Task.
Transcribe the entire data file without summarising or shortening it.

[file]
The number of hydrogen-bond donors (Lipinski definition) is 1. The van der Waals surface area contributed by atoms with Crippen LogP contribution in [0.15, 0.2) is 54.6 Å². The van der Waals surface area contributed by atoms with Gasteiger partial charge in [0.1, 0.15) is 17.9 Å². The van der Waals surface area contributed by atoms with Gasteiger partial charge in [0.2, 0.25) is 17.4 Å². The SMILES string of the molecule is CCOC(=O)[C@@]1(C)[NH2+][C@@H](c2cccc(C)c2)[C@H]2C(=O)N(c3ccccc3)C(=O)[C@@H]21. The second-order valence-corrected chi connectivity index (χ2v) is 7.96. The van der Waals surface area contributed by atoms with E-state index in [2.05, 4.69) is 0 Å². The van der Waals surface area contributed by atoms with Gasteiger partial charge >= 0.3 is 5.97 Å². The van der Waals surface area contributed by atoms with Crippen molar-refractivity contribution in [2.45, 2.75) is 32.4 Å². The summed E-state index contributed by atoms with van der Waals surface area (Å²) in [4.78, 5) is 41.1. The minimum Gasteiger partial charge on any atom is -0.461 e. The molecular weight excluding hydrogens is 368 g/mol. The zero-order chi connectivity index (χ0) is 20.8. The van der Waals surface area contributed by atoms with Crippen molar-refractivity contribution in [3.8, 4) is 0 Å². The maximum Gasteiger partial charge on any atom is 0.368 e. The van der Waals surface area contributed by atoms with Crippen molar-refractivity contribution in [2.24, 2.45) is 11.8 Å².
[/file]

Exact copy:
The number of hydrogen-bond donors (Lipinski definition) is 1. The van der Waals surface area contributed by atoms with Crippen LogP contribution in [0.15, 0.2) is 54.6 Å². The van der Waals surface area contributed by atoms with Gasteiger partial charge in [0.1, 0.15) is 17.9 Å². The van der Waals surface area contributed by atoms with Gasteiger partial charge in [0.2, 0.25) is 17.4 Å². The SMILES string of the molecule is CCOC(=O)[C@@]1(C)[NH2+][C@@H](c2cccc(C)c2)[C@H]2C(=O)N(c3ccccc3)C(=O)[C@@H]21. The second-order valence-corrected chi connectivity index (χ2v) is 7.96. The van der Waals surface area contributed by atoms with E-state index in [2.05, 4.69) is 0 Å². The van der Waals surface area contributed by atoms with Gasteiger partial charge >= 0.3 is 5.97 Å². The van der Waals surface area contributed by atoms with Crippen molar-refractivity contribution in [2.45, 2.75) is 32.4 Å². The summed E-state index contributed by atoms with van der Waals surface area (Å²) in [4.78, 5) is 41.1. The minimum Gasteiger partial charge on any atom is -0.461 e. The molecular weight excluding hydrogens is 368 g/mol. The zero-order chi connectivity index (χ0) is 20.8. The van der Waals surface area contributed by atoms with Crippen molar-refractivity contribution in [3.8, 4) is 0 Å². The maximum Gasteiger partial charge on any atom is 0.368 e. The van der Waals surface area contributed by atoms with Crippen molar-refractivity contribution in [2.24, 2.45) is 11.8 Å².